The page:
He was also a writer. If you haven’t read his “How Long Have I Got Left?” or “Before I Go,” you should.

In this video, he talks about how time changes as you face your mortality. “Clocks are now kind of irrelevant to me,” he says. “Time, where it used to have kind of a linear progression feel to it, now feels more like a space.”

Bjork reveals her moving album cover for Family

posted by Susannah Breslin   Mar 16, 2015

Holy crap! Bjork’s released something she’s calling a “moving album cover,” although it appears it’s basically the video for the song “Family” on her Vulnicura album. It’s about the darkest, strangest, most beautiful thing I’ve seen on the internet in a while. The video is a collaboration between Bjork and Andrew Thomas Huang.

(thx This Isn’t Happiness)

Snoop Dogg’s Peaches N Cream lyric video

posted by Susannah Breslin   Mar 16, 2015

Snoop Dogg’s next album, BUSH, doesn’t drop until May 12, but until then, we’ve got a very cool lyric video for the first single, “Peaches N Cream,” featuring Charlie Wilson and directed by Wolf & Crow.

Fury end title sequence

posted by Susannah Breslin   Mar 16, 2015

I finally got a chance to watch “Fury” last weekend, and the part of the movie that was the most compelling to me was the end title sequence. The sequence terrifyingly captures the slamming chaos of war. (Contains graphic imagery.)

The main title sequence and the end title sequence were created by Greenhaus GFX.

Slow motion video of an AK47 being shot underwater

posted by Aaron Cohen   Jul 23, 2013

Here’s slow motion video from Smarter Every Day of what it looks like when an AK47 is shot underwater. Not only is the slow motion footage beautiful (best shots at 2:40, 4:30, 7:20), the science behind why the bubbles do what they do is explained. Science! Previously.

Divers almost eaten by whales.

posted by Aaron Cohen   Jul 23, 2013

Normally the ‘danger in the water’ beat focuses on sharks, but here’s a video of two divers almost getting eaten by two humpback whales. The impatient among you may skip ahead to about :30. The whales would have you believe this was accidental. Youtube commenter tom bill said this was his “number 1 fear,” and I have to say, I spend more than my share of time thinking about things going wrong in the ocean. However, the idea I might be accidentally eaten by whales never even occurred to me, which means I’ve got some more thinking to do.

(via reddit)

The violin maker

posted by Jason Kottke   Mar 06, 2012

Short video profile of Sam Zygmuntowicz, a Brooklyn violin maker.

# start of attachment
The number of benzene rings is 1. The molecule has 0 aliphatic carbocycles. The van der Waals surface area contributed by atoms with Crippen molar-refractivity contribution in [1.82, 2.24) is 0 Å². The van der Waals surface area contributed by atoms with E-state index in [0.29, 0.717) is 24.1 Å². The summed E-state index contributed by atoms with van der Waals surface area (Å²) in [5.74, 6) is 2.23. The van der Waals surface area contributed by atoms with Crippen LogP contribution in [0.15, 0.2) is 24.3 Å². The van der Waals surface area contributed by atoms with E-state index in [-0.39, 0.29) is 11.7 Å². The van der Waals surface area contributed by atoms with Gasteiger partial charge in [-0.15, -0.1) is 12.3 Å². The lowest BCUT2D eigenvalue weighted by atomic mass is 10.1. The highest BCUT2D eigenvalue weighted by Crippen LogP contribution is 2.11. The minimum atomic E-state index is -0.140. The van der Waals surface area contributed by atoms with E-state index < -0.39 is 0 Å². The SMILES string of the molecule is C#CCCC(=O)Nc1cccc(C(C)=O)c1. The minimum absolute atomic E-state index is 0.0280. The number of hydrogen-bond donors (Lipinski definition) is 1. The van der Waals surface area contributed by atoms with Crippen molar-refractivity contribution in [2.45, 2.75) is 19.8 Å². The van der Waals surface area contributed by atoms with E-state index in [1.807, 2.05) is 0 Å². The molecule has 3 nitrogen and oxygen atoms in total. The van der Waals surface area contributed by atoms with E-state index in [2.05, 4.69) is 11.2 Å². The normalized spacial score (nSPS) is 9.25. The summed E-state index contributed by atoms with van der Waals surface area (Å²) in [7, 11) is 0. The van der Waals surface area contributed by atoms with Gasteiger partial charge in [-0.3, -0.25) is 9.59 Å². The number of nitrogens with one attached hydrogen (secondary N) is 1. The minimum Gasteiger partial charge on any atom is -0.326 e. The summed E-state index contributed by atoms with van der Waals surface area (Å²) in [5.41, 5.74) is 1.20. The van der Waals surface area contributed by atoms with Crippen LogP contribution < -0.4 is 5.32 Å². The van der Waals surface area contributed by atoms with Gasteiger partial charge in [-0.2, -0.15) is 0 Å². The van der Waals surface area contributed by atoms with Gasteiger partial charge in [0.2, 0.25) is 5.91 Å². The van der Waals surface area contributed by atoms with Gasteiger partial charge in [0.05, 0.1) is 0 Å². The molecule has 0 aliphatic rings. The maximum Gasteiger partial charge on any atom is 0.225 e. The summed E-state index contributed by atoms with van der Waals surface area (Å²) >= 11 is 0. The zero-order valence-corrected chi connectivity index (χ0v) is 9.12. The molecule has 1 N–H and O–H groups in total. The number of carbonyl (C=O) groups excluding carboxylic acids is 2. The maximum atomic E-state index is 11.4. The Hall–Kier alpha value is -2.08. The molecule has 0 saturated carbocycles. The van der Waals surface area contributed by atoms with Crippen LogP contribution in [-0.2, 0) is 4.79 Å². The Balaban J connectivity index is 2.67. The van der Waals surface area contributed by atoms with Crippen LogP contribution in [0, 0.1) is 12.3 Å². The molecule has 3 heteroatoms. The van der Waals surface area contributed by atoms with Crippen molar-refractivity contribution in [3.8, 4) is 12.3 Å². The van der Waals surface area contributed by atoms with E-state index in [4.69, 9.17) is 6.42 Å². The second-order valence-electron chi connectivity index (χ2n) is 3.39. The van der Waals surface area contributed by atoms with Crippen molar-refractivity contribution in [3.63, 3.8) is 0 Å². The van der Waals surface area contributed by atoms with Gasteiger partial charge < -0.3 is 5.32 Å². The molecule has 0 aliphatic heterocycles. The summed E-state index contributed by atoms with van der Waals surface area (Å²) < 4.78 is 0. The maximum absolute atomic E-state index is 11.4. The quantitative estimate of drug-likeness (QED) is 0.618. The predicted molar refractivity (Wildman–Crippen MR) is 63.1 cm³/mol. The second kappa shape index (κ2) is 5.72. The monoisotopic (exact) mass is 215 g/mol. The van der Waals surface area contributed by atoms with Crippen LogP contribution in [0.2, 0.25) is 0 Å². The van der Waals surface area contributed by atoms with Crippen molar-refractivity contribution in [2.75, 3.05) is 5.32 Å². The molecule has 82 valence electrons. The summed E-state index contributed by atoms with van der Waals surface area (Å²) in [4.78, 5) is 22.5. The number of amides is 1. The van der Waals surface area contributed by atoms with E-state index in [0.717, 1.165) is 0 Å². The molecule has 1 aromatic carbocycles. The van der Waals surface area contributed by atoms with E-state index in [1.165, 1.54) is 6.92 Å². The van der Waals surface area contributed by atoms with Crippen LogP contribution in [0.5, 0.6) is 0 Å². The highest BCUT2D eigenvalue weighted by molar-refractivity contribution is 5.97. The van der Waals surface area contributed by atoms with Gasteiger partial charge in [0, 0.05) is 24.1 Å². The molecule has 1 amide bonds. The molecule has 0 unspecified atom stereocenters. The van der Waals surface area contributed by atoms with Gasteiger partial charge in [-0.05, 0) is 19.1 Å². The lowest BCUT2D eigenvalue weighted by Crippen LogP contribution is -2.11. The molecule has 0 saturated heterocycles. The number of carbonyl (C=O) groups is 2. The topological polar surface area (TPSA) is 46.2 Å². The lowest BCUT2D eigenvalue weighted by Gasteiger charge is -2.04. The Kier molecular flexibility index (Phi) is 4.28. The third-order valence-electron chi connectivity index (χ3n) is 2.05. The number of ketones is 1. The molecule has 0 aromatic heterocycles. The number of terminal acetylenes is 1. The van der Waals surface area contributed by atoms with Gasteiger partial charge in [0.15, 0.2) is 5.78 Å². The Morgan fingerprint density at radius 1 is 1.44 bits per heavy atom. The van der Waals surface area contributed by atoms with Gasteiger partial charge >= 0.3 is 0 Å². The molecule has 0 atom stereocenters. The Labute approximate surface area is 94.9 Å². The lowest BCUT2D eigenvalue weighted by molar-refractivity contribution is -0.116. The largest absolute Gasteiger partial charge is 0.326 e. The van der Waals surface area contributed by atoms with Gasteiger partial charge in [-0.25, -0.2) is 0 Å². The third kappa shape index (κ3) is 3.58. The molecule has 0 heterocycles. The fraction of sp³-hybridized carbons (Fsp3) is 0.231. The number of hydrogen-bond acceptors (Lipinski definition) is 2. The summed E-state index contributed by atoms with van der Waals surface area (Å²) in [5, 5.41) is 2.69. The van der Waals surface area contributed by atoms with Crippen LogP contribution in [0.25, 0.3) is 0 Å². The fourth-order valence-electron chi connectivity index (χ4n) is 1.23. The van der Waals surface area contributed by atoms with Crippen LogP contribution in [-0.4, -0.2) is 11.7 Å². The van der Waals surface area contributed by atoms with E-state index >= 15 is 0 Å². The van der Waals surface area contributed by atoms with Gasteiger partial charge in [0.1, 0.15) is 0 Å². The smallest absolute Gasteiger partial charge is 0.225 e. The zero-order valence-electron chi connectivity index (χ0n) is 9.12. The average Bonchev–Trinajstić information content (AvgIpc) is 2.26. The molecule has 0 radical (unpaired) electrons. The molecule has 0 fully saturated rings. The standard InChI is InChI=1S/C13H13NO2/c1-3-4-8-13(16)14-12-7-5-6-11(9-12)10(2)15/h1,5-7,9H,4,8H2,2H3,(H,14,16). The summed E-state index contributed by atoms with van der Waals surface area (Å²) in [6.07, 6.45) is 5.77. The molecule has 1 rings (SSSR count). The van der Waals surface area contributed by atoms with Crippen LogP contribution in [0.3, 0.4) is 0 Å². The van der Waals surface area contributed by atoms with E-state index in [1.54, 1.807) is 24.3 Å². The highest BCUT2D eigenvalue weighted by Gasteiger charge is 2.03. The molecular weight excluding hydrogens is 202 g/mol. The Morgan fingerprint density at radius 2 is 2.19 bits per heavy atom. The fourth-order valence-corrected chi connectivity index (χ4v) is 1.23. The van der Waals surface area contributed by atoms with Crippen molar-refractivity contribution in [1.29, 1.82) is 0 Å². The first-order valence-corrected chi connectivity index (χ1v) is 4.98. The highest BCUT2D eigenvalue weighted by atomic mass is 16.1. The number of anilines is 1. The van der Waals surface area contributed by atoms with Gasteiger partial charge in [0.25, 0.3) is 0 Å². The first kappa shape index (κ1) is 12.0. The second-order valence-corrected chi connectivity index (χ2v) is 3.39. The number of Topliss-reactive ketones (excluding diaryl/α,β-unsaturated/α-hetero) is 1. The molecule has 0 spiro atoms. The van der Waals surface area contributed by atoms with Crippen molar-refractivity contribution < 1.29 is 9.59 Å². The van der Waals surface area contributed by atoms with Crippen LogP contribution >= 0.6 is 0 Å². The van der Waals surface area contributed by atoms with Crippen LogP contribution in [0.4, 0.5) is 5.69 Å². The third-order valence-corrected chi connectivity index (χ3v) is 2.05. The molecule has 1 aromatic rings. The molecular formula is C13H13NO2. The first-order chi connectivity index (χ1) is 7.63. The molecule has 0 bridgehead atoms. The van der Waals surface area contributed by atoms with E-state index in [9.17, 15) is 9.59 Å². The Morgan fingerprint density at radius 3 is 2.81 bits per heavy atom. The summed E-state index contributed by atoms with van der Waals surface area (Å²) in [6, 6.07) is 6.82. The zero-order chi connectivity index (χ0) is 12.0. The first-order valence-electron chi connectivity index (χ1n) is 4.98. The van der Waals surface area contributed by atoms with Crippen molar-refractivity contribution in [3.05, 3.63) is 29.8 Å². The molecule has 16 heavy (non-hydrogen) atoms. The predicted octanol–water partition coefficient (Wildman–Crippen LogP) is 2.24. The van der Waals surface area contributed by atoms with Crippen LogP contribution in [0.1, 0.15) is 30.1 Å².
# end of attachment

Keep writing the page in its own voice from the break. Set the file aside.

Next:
I like the robotic violin player that appears around 2:15, presumably used to test a violin’s sound characteristics. (via ★interesting)

Robot more human than human?

posted by Jason Kottke   Nov 01, 2011

You remember the BigDog robotic prototype constructed by Boston Dynamics? Now they have a human robot that can run, do push-ups, and just generally acts pretty human.

Take this robot, some super-realistic human masks, and a Siri-powered iPhone 4S, and we’re in Terminator territory. (via ★interesting)

American made

posted by Jason Kottke   Oct 12, 2011

Fuck Yeah Made in USA is a collection of videos showcasing products that are made in the US. These are chock full of “how things are made” goodness.

Top Vimeo videos of 2009

posted by Jason Kottke   Dec 28, 2009

From Vimeo’s list of favorite videos of 2009, the music video for Luv Deluxe by Cinnamon Chasers:

Also worth watching is the Tarantino Mixtape, which hovers somewhere between an analysis of the themes in QuentinTarantino’s films and a toe-tapping remix of all the great music, visuals, and sounds he uses in them. (via @brainpicker)

Pulsing parasites

posted by Ainsley Drew   Oct 09, 2009

A video of the Leucochloridium parasite infecting a snail.

The worm is consumed by the snail, and begins its development in the snail digestive tract. Once it grows and matures, it moves into the snail’s optical tentacles, where it will pulsate and writhe as an example of aggressive mimicry, turning the tentacle into a dead-ringer for a caterpillar larvae, and making the snail a visible snack to a passing bird. The worm’s dance is also deadly because it renders the snail insensitive to light, making it incapable of shielding itself from predators. After the bird eats the infected snail, the worm matures fully inside the bird’s digestive tract, there it reproduces and lays eggs. Once the bird excretes the Leucochloridium larva, it is consumed by snails, thus continuing its life cycle.

Futuristic fashion, as predicted

posted by Ainsley Drew   Oct 06, 2009

A video clip of what fashion designers in the 1930s predicted that people would be wearing in the year 2000. While the predictions for the women only accurately depict Lady GaGa’s wardrobe, the designers of the past were slightly closer to the mark when it came to men’s fashion:

“He’ll be fitted with a radio, telephone, and containers for coins, keys, and candy for cuties.”

By which they must have meant credit cards.

Update: FASHION magazine responded to this video. It turns out that it was eerily accurate, with designs like Alexander Wang and Marc Jacobs parading futuristic wares that are perfectly current.

(thx, gary)

8-bit trip

posted by Ainsley Drew   Oct 02, 2009

8-Bit Trip is the result of two brothers spending 1,500 hours moving LEGO bricks and taking pictures. An homage to 1980s video-games, it’s considered by many to be the greatest among the micro-genre of LEGO music videos, sometimes known as brickfilms. Originally made famous by director Michel Gondry for his work with the White Stripes, these block-by-block masterpieces are now being put to more use than just trippy visuals for killer beats, recently there was a LEGO PSA for bicyclists, warning against the dangers of running red lights.

Gainfully employed

posted by Jason Kottke   Dec 05, 1998

Jason is gainfully employed again. After 4 months of contracting and sitting around on my ass, I finally found a full-time job. I’m going to be a Web designer at a small ad firm in Mpls. called Kuester Partners. I’m pretty excited…it should be fun and challenging and all that good stuff. Wish me luck.